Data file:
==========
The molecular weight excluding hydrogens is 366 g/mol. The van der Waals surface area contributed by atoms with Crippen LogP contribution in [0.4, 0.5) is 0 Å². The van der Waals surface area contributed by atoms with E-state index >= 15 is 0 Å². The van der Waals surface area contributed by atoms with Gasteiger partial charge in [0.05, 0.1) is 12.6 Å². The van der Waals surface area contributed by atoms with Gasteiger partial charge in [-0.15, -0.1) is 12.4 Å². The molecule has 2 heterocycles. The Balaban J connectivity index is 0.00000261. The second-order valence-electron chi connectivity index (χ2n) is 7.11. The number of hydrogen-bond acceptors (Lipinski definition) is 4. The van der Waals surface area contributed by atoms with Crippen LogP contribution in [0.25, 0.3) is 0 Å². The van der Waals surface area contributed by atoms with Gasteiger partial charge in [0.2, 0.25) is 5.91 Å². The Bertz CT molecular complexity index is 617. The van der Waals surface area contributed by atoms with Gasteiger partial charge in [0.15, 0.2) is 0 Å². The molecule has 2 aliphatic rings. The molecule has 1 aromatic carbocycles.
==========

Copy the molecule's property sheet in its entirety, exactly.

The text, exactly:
The molecular weight excluding hydrogens is 366 g/mol. The van der Waals surface area contributed by atoms with Crippen LogP contribution in [0.4, 0.5) is 0 Å². The van der Waals surface area contributed by atoms with E-state index >= 15 is 0 Å². The van der Waals surface area contributed by atoms with Gasteiger partial charge in [0.05, 0.1) is 12.6 Å². The van der Waals surface area contributed by atoms with Gasteiger partial charge in [-0.15, -0.1) is 12.4 Å². The molecule has 2 heterocycles. The Balaban J connectivity index is 0.00000261. The second-order valence-electron chi connectivity index (χ2n) is 7.11. The number of hydrogen-bond acceptors (Lipinski definition) is 4. The van der Waals surface area contributed by atoms with Crippen LogP contribution in [0.25, 0.3) is 0 Å². The van der Waals surface area contributed by atoms with Gasteiger partial charge in [0.2, 0.25) is 5.91 Å². The Bertz CT molecular complexity index is 617. The van der Waals surface area contributed by atoms with Gasteiger partial charge in [0.15, 0.2) is 0 Å². The molecule has 2 aliphatic rings. The molecule has 1 aromatic carbocycles.